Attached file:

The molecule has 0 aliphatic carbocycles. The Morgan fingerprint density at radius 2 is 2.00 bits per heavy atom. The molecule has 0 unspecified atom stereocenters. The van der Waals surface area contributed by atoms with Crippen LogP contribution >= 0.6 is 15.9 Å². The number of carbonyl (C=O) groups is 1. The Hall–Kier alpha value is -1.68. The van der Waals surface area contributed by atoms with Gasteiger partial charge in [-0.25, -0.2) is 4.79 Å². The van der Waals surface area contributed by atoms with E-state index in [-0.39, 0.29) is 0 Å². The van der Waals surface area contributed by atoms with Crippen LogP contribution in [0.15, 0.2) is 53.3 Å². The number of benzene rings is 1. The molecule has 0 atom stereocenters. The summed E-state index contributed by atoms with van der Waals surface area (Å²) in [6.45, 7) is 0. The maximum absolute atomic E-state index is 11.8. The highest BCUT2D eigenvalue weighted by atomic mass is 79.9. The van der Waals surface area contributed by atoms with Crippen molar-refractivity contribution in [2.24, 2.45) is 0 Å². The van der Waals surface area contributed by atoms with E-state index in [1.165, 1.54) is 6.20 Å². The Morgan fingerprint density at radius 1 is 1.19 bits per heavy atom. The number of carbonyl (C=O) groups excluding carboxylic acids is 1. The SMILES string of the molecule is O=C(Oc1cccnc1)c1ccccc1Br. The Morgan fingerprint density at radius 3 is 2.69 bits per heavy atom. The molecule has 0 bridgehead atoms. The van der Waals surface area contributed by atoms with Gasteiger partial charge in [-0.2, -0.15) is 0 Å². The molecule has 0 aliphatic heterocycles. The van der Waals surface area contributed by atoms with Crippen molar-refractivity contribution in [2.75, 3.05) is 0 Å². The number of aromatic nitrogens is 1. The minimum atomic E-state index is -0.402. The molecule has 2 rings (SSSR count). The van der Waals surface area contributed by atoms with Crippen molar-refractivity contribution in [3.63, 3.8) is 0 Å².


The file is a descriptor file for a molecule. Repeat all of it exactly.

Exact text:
The molecule has 0 aliphatic carbocycles. The Morgan fingerprint density at radius 2 is 2.00 bits per heavy atom. The molecule has 0 unspecified atom stereocenters. The van der Waals surface area contributed by atoms with Crippen LogP contribution >= 0.6 is 15.9 Å². The number of carbonyl (C=O) groups is 1. The Hall–Kier alpha value is -1.68. The van der Waals surface area contributed by atoms with Gasteiger partial charge in [-0.25, -0.2) is 4.79 Å². The van der Waals surface area contributed by atoms with E-state index in [-0.39, 0.29) is 0 Å². The van der Waals surface area contributed by atoms with Crippen LogP contribution in [0.15, 0.2) is 53.3 Å². The number of benzene rings is 1. The molecule has 0 atom stereocenters. The summed E-state index contributed by atoms with van der Waals surface area (Å²) in [6.45, 7) is 0. The maximum absolute atomic E-state index is 11.8. The highest BCUT2D eigenvalue weighted by atomic mass is 79.9. The van der Waals surface area contributed by atoms with Crippen molar-refractivity contribution in [2.24, 2.45) is 0 Å². The van der Waals surface area contributed by atoms with E-state index in [1.165, 1.54) is 6.20 Å². The Morgan fingerprint density at radius 1 is 1.19 bits per heavy atom. The number of carbonyl (C=O) groups excluding carboxylic acids is 1. The SMILES string of the molecule is O=C(Oc1cccnc1)c1ccccc1Br. The Morgan fingerprint density at radius 3 is 2.69 bits per heavy atom. The molecule has 0 bridgehead atoms. The van der Waals surface area contributed by atoms with Gasteiger partial charge in [-0.2, -0.15) is 0 Å². The molecule has 0 aliphatic heterocycles. The van der Waals surface area contributed by atoms with Crippen molar-refractivity contribution in [2.75, 3.05) is 0 Å². The number of aromatic nitrogens is 1. The minimum atomic E-state index is -0.402. The molecule has 2 rings (SSSR count). The van der Waals surface area contributed by atoms with Crippen molar-refractivity contribution in [3.63, 3.8) is 0 Å².